In a time of 5G, globalisation and Amazon, we need to ask ourselves why, at a 1500-year-old archaeological site in the Segrià region we find a set of objects of Mediterranean and oriental origin. Likewise, it could seem surprising to us that chess pieces made in Egypt or Persia would have been bought by an 11th-century knight and his wife and would end up as part of the treasure of the abbacy of Sant Pere d’Àger. They all have their own particular explanation, but there is something many have in common. It is that the relations between East and West have thrived since time immemorial and that this is reflected in the exchange of artistic objects and products. Catalan merchants have had consulates in Tunisia, Béjaïa (Algeria) and Alexandria since the 13th century. However, the movement was not just one way. For example, woven wool from Lleida reached beyond the farthest confines of Christianity and in Saint Catherine’s Monastery on the Sinai Peninsula (Egypt) there is a painting donated in 1387 by Bernat Maresa, a citizen of Barcelona and the Catalan consul in Damascus. Mediterranean relations and trade with Al-Andalus facilitated the arrival of textiles and other luxury items that fascinated the Christian elites, as well as more modest works, such as the Byzantine icons that were acquired by the oligarchs of towns and cities. In this respect, we know that in 1404 several vessels arrived in the port of Barcelona with numerous icons from Byzantium among their cargos, as well as chairs, chests, carpets and other objects.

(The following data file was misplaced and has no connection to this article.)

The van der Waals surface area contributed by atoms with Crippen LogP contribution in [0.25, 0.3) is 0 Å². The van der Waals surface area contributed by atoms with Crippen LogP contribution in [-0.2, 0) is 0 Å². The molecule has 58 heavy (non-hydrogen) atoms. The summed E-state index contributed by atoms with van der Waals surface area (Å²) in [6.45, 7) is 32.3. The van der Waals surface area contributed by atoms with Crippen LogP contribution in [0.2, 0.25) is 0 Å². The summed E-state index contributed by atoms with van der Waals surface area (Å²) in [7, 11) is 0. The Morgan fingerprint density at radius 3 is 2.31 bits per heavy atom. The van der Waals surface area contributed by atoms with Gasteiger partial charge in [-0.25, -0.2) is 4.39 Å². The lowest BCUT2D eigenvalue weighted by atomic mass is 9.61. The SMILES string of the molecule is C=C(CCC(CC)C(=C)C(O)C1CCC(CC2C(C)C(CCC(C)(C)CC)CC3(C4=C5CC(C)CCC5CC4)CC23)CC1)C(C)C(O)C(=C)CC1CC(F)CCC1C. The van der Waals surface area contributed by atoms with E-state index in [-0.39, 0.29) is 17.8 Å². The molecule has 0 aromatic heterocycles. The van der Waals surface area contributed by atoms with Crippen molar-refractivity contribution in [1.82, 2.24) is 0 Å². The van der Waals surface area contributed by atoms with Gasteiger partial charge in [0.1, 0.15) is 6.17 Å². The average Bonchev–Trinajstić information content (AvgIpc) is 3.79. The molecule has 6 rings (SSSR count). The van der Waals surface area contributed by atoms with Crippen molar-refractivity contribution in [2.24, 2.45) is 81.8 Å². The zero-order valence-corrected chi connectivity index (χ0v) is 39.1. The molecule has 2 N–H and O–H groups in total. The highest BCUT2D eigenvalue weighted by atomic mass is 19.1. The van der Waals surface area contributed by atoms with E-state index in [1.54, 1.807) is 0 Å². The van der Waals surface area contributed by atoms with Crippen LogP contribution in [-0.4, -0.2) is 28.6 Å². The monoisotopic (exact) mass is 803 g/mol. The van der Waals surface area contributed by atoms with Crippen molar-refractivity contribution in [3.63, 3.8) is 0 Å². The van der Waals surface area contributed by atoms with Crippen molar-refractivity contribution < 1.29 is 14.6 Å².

EUROPE, A LARGE ART MARKET
In the medieval centuries certain artistic productions spread en masse across Europe thanks to the trading networks. Romanesque-period precious metal work in Catalonia was responsible for important local productions, but it was also when a large quantity of low-cost but very attractive objets d’art, such as the Limoges enamels. began to be imported. The Limoges region produced crosses, reliquaries, candelabra, pyxides, ciboria, censers, book covers and croziers. The arrival of these articles in Catalonia even led to imitations being made by local workshops. It was during the Gothic period that we see the triumph of certain artistic productions with designation of origin. English embroidery, els French ivory, Nottingham alabaster, Italian chests, Flemish altarpieces and brass and copper metalwork from towns such as Nuremberg or regions such as Namur flooded the European market. At that time Flanders excelled as a grand market, which is why one of the first Catalan consulates was opened in Bruges in 1330. Thus, the powerful trading networks woven between Flanders and the Crown of Aragon allowed objects such as the exceptional brass lamp preserved in the Solsona Diocesan and County Museum to reach Santa Fe de Valldeperes.